Four Ways to Help Homeless Veterans in New Hampshire

homeless - pixabayThe United States has set a lofty goal—to end veteran homelessness. Across New Hampshire, the Governor’s office, local and state officials, homeless service providers, public housing authorities, veteran service organizations, nonprofits, and state and federal agencies are working together to reach what’s called “functional zero.” Functional zero means a community has met criteria that ensure once a homeless veteran is identified, he or she is quickly placed in housing with a timeline and a plan for access to permanent housing and supportive services.

However, even with a comprehensive campaign, these agencies and service providers need the public’s help in identifying and reaching unsheltered veterans. If you live in New Hampshire, here are several ways that you can connect veterans to housing and services.

  1. Reach out to local organizations or 2-1-1 NH. There are a variety of programs and organizations across the state that are designed specifically for veterans experiencing homelessness. Harbor Homes, Liberty House, and the Veterans Affairs Supportive Housing (VASH) Program are just a sampling. If you are a homeless veteran or know a veteran who is homeless, please reach out to one of these programs, or dial 2-1-1 to find out what resources are available in your area.
  2. If you are a property owner or landlord, consider making apartments available to VASH voucher holders. In today’s tight rental market, it is often difficult for veterans who are homeless to find stable housing that is safe, clean and affordable. The VASH Program, which offers Housing Choice Voucher (Section 8) rental assistance along with case management through the Department of Veterans Affairs, is one way that veterans can find their way home again. Through these vouchers, veterans pay an affordable percentage of their income toward rent, and the landlord receives a check for the remainder of the rent in the form of a Housing Assistance Payment. If you have a rental property, consider accepting VASH vouchers. First Lady Michelle Obama has released video encouraging property owners to help in this effort: watch it here.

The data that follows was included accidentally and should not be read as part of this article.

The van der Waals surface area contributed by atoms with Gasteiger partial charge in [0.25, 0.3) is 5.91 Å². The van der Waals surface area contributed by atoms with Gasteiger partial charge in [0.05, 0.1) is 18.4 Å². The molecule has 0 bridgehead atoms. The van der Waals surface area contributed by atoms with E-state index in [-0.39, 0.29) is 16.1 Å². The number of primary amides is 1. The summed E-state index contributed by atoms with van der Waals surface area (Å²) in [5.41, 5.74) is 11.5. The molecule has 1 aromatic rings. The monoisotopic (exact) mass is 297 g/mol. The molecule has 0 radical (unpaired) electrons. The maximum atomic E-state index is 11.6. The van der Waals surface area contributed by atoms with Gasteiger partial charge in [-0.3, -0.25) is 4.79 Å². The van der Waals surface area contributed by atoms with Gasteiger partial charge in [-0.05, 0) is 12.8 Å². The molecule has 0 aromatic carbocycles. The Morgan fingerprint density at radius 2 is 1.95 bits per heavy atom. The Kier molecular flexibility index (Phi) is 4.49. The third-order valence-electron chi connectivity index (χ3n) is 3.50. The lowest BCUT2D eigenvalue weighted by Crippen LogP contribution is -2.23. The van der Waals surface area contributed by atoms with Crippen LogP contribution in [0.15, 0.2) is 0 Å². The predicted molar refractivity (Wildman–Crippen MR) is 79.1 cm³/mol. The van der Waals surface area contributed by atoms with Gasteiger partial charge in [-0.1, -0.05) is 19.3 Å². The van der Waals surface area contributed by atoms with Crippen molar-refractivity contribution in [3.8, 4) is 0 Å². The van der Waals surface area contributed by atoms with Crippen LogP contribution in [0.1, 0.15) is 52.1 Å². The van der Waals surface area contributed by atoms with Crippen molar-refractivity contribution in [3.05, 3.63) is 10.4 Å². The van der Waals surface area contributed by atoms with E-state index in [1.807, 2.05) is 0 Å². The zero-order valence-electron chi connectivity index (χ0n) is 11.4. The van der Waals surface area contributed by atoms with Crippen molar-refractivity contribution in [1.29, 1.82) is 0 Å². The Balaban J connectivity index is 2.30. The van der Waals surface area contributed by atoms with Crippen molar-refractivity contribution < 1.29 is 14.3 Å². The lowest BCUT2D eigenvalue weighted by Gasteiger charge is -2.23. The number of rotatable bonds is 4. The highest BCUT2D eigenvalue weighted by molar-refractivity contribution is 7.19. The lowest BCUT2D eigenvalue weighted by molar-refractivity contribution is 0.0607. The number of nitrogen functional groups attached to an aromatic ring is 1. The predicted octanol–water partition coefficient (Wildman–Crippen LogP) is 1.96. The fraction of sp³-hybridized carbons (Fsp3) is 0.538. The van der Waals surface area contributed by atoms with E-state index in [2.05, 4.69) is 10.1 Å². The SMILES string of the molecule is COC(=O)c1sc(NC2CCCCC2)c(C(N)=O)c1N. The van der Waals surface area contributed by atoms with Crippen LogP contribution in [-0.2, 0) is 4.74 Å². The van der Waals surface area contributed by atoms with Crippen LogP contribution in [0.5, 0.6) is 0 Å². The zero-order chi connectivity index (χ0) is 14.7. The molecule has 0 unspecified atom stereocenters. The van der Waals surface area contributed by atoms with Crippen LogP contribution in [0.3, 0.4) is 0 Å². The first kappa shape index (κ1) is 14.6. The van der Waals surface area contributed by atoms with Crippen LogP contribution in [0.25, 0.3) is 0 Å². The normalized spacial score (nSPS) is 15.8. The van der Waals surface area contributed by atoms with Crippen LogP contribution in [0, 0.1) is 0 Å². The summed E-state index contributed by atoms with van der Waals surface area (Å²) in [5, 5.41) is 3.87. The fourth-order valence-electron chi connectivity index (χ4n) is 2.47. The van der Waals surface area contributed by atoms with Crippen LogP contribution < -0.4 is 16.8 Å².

3. If you are a service provider, participate in Ask the Question. Ask the Question, an effort through the Department of Health and Human Services, is a statewide initiative to encourage service providers from a variety of sectors to ask clients if they or a family member has ever served in the military. The initiative also helps assist providers with what to do next if the answer is yes. Learn more on their website.
  4. Get informed. Want to learn more about the overall effort to end veteran homelessness, homelessness in general, and what other communities are doing to reach functional zero? Check out these resources made available through the Mayors Challenge to End Veteran Homelessness. For more local information, email or dial 1-800-273-8255. You can also visit the Department of Veterans Affairs website.